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September 11, 1989 - Image 1

Resource type:
Text
Publication:
The Michigan Daily, 1989-09-11

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Ninety-nine years of editorial freedom
)ol C, NO. 3 Ann Arbor, Michigan - Monday, September 11, 1989 *Mmgay

Fraternity
parties
face new
rules
by Jen Miller
Daily Staff Writer
A new insurance policy may
soon make the "Animal House" im-
age of fraternities extinct, as they
begin to crack down on serving al-
cohol to minors and uninvited
guests.
As of June 1, 31 national frater-
nities are subscribing to a new Risk
Management insurance policy that
stipulates tighter constraints on al-
cohol served at parties and stresses
greater emphasis on other fraternal
aspects of friendship, leadership, and
service.
The new policy, which went into
effect August 1, enables fraternities
to receive liability coverage of up to
$1 million and remain members of
the Fraternity Insurance Purchasing
Group (FIPG), a national insurance
company for fraternities.
"The policy will manage and
minimize our risks to lessen our lia-
bilities," said Adam Dishell, presi-
dent of Michigan's Zeta Beta Tau
chapter.
The new coverage is an emer-
gency measure designed to address a
twofold problem: alcohol abuse and
See Parties, page 2

City,

University

work with

Greeks

on party problems

by Taraneh Shafii
Daily Staff Writer
Last night a crowd made up of over 150
fraternity and sorority members, University
officials, and concerned community members
gathered together at the Michigan Union to
discuss open parties and neighborhood
relations.
Among the speakers addressing the audience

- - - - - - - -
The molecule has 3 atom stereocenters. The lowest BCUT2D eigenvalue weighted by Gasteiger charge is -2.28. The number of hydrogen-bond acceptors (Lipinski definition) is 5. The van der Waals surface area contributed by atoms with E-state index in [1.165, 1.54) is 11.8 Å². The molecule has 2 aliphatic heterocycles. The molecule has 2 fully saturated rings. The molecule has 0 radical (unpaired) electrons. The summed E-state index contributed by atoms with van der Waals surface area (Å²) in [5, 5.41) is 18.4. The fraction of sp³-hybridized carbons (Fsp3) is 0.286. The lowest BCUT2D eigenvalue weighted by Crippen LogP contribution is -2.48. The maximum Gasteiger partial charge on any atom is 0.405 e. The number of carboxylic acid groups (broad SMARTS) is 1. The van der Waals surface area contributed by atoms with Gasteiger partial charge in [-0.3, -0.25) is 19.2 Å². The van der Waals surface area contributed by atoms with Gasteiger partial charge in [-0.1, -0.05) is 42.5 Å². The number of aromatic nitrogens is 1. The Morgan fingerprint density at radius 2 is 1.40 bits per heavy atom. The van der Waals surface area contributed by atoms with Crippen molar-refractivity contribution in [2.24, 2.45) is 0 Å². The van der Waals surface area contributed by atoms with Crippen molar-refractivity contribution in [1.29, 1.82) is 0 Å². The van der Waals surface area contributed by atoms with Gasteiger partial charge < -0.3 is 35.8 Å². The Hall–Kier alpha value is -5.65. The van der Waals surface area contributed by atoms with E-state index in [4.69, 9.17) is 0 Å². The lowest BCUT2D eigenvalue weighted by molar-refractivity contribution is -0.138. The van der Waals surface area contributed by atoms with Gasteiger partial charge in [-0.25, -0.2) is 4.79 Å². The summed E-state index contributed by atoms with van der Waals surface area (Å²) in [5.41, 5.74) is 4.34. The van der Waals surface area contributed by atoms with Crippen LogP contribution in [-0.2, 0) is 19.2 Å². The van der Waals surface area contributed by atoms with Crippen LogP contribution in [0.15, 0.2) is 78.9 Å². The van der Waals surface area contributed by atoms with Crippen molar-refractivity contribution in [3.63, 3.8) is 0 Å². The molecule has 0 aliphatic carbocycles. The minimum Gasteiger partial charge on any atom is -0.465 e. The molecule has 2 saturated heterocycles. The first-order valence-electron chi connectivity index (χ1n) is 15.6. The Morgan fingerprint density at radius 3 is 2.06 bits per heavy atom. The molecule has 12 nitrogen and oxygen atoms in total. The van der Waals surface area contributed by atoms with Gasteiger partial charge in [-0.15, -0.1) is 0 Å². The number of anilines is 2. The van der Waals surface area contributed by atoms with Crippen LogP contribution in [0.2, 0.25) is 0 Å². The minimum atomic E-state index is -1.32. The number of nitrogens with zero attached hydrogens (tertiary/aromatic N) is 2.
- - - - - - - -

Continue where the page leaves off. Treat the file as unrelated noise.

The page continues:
were Ann Arbor Mayor Jerry Jernigan, Police
Chief William Corbett, Executive Director
for University Relations Walter Harrison and
Vice President for Student Services Henry
Johnson.
This summer, the city of Ann Arbor passed
an ordinance banning open intoxicants. But
Jernigan said that the law was not aimed
against students, but rather it was passed in
reaction to problems with visitors to the Ann
Arbor Art Fair each year.
"The city is committed to working very
closely with the University and the
University community," he said.
Noise was another major concern voiced by
community members who live near
fraternities.
Dr. Jerry Danoff sympathized with students
wanting the have a volleyball game and a few
beers but added, "we never had the loud open
parties that start at 10:30 pm and don't get
over until 3 or 4 am."

Danhoff recalled people "using the yard as a
urinal." He also said that vandalism increases
substantially when students return in the fall
- car windows are smashed, and plants and
porch furniture are stolen.
Police Chief Corbett offered the Greek
system the support and services of the police
department.
"[Students] are an equal part of the popula-
tion," he said. Unfortunately, a small
minority "tend to party and drink too much
and disregard the rights of others," he added.
Corbett advised fraternities to be cautious